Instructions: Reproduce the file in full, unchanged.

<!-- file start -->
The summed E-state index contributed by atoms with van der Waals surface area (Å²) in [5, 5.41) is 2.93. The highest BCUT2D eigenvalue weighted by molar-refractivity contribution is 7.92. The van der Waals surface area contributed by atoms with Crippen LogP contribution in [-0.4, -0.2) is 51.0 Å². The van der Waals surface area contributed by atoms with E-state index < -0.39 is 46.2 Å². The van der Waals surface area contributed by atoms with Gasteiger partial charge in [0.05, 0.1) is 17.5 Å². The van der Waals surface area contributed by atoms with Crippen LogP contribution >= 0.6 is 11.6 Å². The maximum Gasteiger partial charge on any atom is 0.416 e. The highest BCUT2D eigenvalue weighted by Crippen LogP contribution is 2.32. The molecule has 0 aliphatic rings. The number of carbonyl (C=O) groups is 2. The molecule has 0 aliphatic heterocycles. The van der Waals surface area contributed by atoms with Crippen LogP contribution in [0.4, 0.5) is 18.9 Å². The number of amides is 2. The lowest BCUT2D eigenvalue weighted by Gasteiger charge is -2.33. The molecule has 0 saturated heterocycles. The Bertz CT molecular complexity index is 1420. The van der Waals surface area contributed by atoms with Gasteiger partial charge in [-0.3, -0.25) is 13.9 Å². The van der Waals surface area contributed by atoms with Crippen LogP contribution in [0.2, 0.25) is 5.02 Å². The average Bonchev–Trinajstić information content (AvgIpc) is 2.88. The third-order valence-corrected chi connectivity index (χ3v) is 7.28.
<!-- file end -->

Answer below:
The summed E-state index contributed by atoms with van der Waals surface area (Å²) in [5, 5.41) is 2.93. The highest BCUT2D eigenvalue weighted by molar-refractivity contribution is 7.92. The van der Waals surface area contributed by atoms with Crippen LogP contribution in [-0.4, -0.2) is 51.0 Å². The van der Waals surface area contributed by atoms with E-state index < -0.39 is 46.2 Å². The van der Waals surface area contributed by atoms with Gasteiger partial charge in [0.05, 0.1) is 17.5 Å². The van der Waals surface area contributed by atoms with Crippen LogP contribution >= 0.6 is 11.6 Å². The maximum Gasteiger partial charge on any atom is 0.416 e. The highest BCUT2D eigenvalue weighted by Crippen LogP contribution is 2.32. The molecule has 0 aliphatic rings. The number of carbonyl (C=O) groups is 2. The molecule has 0 aliphatic heterocycles. The van der Waals surface area contributed by atoms with Crippen LogP contribution in [0.4, 0.5) is 18.9 Å². The number of amides is 2. The lowest BCUT2D eigenvalue weighted by Gasteiger charge is -2.33. The molecule has 0 saturated heterocycles. The Bertz CT molecular complexity index is 1420. The van der Waals surface area contributed by atoms with Gasteiger partial charge in [-0.3, -0.25) is 13.9 Å². The van der Waals surface area contributed by atoms with Crippen LogP contribution in [0.2, 0.25) is 5.02 Å². The average Bonchev–Trinajstić information content (AvgIpc) is 2.88. The third-order valence-corrected chi connectivity index (χ3v) is 7.28.